Disclaimer: I don't own Brave New World, but I own this plot. Also: The first two and last six paragraphs were written by Aldous Huxley - I just borrowed them. The first poem was written by Emily Dickinson, and the second is a Samar Fisherman's song, from the Philippines. Thanks and enjoy!
It was after midnight when the last of the helicopters took its flight. Stupefied by soma, and exhausted by a long-drawn frenzy of sensuality, the Savage lay sleeping in the heather. The sun was already high when he awoke. He lay for a moment, blinking in owlish incomprehension at the light; the suddenly remembered – everything.
"Oh, my God, my God!" He covered his eyes with his hand.
There were soft footsteps in the heather, near his side. For another moment, he thought they might be Linda's, or even Lenina's – Oh, how he wished they were Lenina's! But – "Strumpet!" He shouted, sitting up quickly, "Damned whore!" And cast about for his whip.
There was a girl squatting in the heather next to him, the bunch of knotted cords in one hand. The fingers of her other hand twined the cords around themselves as she stared intensely at him.
"Why don't you leave me alone?" The Savage said, moving as if to rise. "You've all had your sport with me, so go!" He waved his hand at her, as if to make her disappear. "Go!" He said, his tone becoming less angry and more despairing.
She didn't speak, and didn't move except for her fingers sliding up and down the cords, just continued to watch him with a strange, passionate look in her eyes.
And her eyes were the striking thing about her – golden as honey, set in a tanned, heart-shaped face framed with dark brown hair. She wore a simple tunic of light blue covered with strange symbols – endless knots and strange animals – and real doeskin moccasins (although of a different style than he was used to) that had made her footsteps almost silent. The corners of her mouth and peculiar eyes twitched upward, and she stood, holding the whip out to him.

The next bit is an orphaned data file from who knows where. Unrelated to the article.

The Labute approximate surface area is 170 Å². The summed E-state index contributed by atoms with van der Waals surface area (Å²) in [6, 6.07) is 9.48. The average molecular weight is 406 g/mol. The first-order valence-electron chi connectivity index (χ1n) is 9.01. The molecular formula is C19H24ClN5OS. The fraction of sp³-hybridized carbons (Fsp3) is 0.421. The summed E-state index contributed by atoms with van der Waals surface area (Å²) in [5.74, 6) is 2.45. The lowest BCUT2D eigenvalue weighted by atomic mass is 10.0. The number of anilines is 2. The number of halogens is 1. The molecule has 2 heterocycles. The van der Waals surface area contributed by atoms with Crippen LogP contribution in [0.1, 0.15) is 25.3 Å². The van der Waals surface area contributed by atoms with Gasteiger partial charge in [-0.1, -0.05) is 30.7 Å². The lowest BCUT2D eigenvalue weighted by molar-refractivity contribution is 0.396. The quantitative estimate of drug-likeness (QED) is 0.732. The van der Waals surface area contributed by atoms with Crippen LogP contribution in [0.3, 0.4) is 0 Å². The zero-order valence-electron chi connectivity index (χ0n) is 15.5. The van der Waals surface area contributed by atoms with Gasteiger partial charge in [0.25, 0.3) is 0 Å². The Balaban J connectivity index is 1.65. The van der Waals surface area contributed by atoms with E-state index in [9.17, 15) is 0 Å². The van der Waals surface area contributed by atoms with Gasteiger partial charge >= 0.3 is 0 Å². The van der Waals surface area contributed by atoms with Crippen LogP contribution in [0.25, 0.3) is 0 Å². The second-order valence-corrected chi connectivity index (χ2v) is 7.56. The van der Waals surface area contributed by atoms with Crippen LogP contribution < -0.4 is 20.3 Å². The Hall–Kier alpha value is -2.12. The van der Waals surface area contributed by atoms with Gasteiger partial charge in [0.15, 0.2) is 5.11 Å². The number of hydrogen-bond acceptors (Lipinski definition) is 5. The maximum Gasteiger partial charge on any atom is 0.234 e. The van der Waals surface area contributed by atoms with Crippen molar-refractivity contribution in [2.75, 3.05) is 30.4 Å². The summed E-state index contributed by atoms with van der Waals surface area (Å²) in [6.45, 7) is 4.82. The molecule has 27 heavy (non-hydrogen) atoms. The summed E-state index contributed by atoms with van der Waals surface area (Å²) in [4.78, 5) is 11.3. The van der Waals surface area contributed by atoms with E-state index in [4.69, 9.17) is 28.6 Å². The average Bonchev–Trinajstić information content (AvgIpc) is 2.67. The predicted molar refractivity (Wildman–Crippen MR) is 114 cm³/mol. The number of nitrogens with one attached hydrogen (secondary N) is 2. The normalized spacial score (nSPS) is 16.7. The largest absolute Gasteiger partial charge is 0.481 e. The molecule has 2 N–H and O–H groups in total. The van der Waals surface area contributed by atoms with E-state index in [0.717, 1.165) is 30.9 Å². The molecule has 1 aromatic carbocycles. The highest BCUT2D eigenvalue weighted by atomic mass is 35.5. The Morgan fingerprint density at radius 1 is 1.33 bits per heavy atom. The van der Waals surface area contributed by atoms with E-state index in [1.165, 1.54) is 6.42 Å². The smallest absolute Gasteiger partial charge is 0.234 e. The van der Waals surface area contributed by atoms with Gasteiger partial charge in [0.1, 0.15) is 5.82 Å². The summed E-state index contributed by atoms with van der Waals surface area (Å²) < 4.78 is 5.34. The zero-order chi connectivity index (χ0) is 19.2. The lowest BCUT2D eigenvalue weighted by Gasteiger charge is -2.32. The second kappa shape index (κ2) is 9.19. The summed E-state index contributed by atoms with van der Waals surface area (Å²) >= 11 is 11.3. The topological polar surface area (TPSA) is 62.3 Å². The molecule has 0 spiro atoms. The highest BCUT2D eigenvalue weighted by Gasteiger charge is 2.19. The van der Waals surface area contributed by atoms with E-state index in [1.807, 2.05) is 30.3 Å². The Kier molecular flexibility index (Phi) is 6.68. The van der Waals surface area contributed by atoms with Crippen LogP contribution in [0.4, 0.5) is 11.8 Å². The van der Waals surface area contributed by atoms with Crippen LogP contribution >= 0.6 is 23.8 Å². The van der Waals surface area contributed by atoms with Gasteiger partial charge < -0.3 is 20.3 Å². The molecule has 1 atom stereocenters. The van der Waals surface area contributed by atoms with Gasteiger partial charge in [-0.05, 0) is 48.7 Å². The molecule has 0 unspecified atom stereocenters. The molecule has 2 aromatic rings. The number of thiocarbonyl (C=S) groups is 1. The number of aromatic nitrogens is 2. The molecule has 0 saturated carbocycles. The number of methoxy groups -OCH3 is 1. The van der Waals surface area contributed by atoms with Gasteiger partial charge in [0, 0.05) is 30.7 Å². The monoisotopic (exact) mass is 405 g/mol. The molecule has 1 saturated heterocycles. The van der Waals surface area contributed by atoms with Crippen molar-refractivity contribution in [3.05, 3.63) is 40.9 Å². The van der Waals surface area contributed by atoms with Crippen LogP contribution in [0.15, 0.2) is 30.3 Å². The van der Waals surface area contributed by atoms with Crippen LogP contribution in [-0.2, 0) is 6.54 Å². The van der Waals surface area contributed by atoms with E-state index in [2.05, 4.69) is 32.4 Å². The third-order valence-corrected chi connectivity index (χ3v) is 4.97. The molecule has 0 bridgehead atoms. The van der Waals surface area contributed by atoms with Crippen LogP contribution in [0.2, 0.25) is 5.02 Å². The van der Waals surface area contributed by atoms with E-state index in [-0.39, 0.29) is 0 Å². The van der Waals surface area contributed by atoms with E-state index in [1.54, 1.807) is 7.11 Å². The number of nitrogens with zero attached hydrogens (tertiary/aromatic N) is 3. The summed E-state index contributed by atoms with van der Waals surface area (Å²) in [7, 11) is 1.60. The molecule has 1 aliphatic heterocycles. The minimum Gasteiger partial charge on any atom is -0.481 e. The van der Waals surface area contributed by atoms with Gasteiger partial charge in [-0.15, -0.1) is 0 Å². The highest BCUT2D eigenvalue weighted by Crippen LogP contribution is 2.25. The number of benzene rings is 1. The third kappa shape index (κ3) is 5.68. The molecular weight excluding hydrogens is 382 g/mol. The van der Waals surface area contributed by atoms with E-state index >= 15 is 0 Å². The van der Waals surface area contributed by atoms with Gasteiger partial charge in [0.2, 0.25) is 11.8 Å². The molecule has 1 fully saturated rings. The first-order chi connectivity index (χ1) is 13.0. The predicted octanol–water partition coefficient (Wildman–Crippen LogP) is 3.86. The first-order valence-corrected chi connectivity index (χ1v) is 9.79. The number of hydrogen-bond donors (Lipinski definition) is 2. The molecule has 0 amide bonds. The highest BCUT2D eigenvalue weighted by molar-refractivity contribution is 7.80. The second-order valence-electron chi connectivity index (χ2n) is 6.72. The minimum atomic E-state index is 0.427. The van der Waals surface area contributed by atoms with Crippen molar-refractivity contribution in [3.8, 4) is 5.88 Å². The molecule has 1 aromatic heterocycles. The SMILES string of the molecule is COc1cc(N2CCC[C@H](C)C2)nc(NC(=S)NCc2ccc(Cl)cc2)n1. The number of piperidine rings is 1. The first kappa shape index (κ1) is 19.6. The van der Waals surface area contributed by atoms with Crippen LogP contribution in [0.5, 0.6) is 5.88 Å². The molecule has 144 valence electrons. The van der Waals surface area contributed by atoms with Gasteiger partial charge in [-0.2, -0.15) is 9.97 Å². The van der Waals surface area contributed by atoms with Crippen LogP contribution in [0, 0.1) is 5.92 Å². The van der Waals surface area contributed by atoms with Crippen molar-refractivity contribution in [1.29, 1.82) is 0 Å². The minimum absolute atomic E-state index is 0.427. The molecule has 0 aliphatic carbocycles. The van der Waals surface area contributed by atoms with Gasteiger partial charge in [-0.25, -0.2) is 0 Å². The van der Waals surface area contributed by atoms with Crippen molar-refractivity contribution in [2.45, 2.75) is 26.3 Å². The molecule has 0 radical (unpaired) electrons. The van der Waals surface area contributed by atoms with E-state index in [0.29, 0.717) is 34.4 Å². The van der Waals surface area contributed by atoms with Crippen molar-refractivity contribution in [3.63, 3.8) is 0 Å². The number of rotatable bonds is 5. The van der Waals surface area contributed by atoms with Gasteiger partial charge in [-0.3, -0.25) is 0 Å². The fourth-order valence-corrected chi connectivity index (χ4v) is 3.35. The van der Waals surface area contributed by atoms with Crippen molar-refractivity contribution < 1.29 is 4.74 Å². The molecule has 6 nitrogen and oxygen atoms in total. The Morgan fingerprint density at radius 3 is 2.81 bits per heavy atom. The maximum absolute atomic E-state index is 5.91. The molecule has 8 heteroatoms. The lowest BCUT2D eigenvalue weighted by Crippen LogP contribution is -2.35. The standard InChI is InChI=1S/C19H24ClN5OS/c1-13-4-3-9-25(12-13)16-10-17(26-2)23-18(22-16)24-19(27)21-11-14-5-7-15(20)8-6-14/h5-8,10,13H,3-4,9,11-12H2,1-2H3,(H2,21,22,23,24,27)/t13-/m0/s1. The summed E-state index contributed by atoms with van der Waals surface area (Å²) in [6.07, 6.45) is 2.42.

The Savage scrambled to his feet, his pale blue eyes held in the calm steady gaze of the girl's golden ones. He wanted to speak, to ask her why and how and who, but found he could not. There seemed to be something in his throat, something that tightened the muscles and stopped the words from coming. Tears! He reached for the whip.
In an instant, the girl had grabbed his wrist and pulled him to her, pressing their foreheads together. "John." She said his name softly, her eyes glowing with love or sadness, he could not tell which, "Do you want salvation, John? Life and Death and poetry and art and sadness and love and everything you dream of?" He nodded, and she kissed his lips tenderly, a kiss so light is was almost as if he had imagined it, but it drew out of him something sacred – his soul, his spirit, the pure inner core of his being that shone with a brilliant light – and he had the sensation of becoming two people.
"Come." She said quietly, pulling his arm, "Come, then, John."
It seemed as if the world had suddenly leapt into a brighter clarity, had sprung suddenly to a newer, more vibrant life. The air had the taste of rain just fallen, and everything looked sharper, cleaner, as if after a storm. And John, the man that knew night and solitude, that had discovered Time and Death and God alone on a mesa that was pale under the moonlight, let her lead him across the heather and back into the lighthouse.
The Savage, Mustapha Mond's experiment, society's newest curiosity, the unclean, unworthy self was left behind in the darkness.
John followed her, unresisting, into the lighthouse. But as they reached the foot of the stairs, he stopped. The anger flowed back into him once more, and he was once again just the Savage, a misfit who did not belong anywhere. "Who are you?" He demanded, his lip pulled up to reveal his incisors. "The others have had their fun. Why can't you all just leave me in peace?" Then, remembering the pitiful caste system of the city, he said; "You're just an Alpha, here to torment me some more, aren't you?"